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catallaxy in technical exile

How bright do you need to be to go to university?

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Brendan Nelson and Jenny Macklin are fighting again over whether there are enough university places. What’s prompted this latest exchange is a new report from the Australian Council for Educational Research on the school leavers who apply for university but don’t get offered a place.

Unsurprisingly, the main reason they didn’t get offered a place was that their ENTER score wasn’t high enough. Their mean ENTER was 54, and 90% of them had ENTERs below 73. Macklin nevertheless insists that:

20,000 people missed out on university this year because there weren’t enough places, not because they weren’t good enough to get in.

As I have argued before, caution is required in advocating expansion of university enrolments. It’s not just the risk of ending up without a job that utilises university credentials. It is that students with low ENTER scores may not end up with a worthwhile credential at all.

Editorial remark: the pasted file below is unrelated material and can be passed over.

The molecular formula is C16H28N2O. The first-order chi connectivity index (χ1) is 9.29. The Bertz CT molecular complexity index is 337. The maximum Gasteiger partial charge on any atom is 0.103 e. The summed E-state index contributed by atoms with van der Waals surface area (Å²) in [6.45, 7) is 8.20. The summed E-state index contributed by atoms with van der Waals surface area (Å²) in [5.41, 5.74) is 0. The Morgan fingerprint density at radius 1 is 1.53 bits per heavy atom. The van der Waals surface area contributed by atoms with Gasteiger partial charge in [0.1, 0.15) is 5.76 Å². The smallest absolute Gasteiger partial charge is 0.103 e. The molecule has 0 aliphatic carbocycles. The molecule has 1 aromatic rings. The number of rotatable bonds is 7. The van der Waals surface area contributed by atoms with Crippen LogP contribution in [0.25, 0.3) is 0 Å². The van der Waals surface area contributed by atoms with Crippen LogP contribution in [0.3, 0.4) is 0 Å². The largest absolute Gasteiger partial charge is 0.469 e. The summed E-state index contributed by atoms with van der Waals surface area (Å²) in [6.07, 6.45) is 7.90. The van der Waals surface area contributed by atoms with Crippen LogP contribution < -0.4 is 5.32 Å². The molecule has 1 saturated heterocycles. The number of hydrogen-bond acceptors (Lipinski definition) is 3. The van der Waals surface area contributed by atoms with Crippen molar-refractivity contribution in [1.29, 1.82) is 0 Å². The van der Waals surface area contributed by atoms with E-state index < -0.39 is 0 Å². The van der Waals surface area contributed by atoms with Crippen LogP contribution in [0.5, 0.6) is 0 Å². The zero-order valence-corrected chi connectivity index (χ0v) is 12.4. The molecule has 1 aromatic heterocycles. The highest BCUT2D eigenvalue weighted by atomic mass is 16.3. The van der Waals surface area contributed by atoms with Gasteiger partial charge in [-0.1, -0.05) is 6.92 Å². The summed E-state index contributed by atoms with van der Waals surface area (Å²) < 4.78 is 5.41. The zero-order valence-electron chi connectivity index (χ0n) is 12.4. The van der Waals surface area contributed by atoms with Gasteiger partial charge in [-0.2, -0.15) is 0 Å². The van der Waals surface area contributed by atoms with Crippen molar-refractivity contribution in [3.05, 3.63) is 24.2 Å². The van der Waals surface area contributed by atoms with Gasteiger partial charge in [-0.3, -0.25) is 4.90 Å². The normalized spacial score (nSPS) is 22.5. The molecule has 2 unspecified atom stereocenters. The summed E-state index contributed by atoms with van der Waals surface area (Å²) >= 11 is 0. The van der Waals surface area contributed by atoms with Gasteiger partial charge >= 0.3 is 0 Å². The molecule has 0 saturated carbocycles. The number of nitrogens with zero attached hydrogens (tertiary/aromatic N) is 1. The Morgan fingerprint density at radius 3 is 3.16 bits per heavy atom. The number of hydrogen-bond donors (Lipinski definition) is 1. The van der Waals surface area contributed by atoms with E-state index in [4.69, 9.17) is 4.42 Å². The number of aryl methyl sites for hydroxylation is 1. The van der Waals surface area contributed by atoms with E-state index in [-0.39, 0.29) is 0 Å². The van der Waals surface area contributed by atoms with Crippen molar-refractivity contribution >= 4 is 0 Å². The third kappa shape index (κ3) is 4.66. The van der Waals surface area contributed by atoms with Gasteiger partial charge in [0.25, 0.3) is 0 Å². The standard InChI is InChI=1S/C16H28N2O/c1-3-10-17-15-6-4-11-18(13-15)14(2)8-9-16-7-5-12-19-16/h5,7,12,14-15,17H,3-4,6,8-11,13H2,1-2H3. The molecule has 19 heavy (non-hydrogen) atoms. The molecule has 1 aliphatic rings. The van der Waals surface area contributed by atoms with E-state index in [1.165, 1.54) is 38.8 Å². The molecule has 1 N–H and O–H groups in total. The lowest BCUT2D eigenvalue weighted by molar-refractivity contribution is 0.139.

Completions data shows that the weaker your school results, the lower your chances of finishing your degree. Analysis of the relationship between school and university results also suggests that people with ENTERs below 80 often struggle at university. Average marks are low, and correlations between school and university results low or nil. Some people with weak school results might do ok at university, but a lot won’t. A careers adviser, aware of individual circumstances, might prudently recommend that a particular person apply for a particular course despite below 80 school results. For policymakers, however, there is no clear case for expanding the system to soak up unmet demand from applicants with under 80 ENTERs.


Written by Admin

December 2, 2005 at 6:10 am

Posted in Uncategorized

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